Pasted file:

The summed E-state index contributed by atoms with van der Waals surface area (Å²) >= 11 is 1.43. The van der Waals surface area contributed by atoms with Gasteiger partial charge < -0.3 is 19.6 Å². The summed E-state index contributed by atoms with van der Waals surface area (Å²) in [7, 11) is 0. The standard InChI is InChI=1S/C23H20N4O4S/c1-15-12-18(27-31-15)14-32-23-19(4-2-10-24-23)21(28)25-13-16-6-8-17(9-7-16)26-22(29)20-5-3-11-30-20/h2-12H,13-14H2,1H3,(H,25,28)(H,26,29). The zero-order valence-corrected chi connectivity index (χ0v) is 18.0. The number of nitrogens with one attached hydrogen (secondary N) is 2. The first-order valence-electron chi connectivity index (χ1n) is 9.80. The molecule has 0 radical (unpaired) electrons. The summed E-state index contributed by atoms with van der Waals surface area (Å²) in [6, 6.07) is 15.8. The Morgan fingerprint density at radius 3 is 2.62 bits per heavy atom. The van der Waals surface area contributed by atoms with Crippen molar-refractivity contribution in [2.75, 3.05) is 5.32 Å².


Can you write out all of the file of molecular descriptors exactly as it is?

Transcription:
The summed E-state index contributed by atoms with van der Waals surface area (Å²) >= 11 is 1.43. The van der Waals surface area contributed by atoms with Gasteiger partial charge < -0.3 is 19.6 Å². The summed E-state index contributed by atoms with van der Waals surface area (Å²) in [7, 11) is 0. The standard InChI is InChI=1S/C23H20N4O4S/c1-15-12-18(27-31-15)14-32-23-19(4-2-10-24-23)21(28)25-13-16-6-8-17(9-7-16)26-22(29)20-5-3-11-30-20/h2-12H,13-14H2,1H3,(H,25,28)(H,26,29). The zero-order valence-corrected chi connectivity index (χ0v) is 18.0. The number of nitrogens with one attached hydrogen (secondary N) is 2. The first-order valence-electron chi connectivity index (χ1n) is 9.80. The molecule has 0 radical (unpaired) electrons. The summed E-state index contributed by atoms with van der Waals surface area (Å²) in [6, 6.07) is 15.8. The Morgan fingerprint density at radius 3 is 2.62 bits per heavy atom. The van der Waals surface area contributed by atoms with Crippen molar-refractivity contribution in [2.75, 3.05) is 5.32 Å².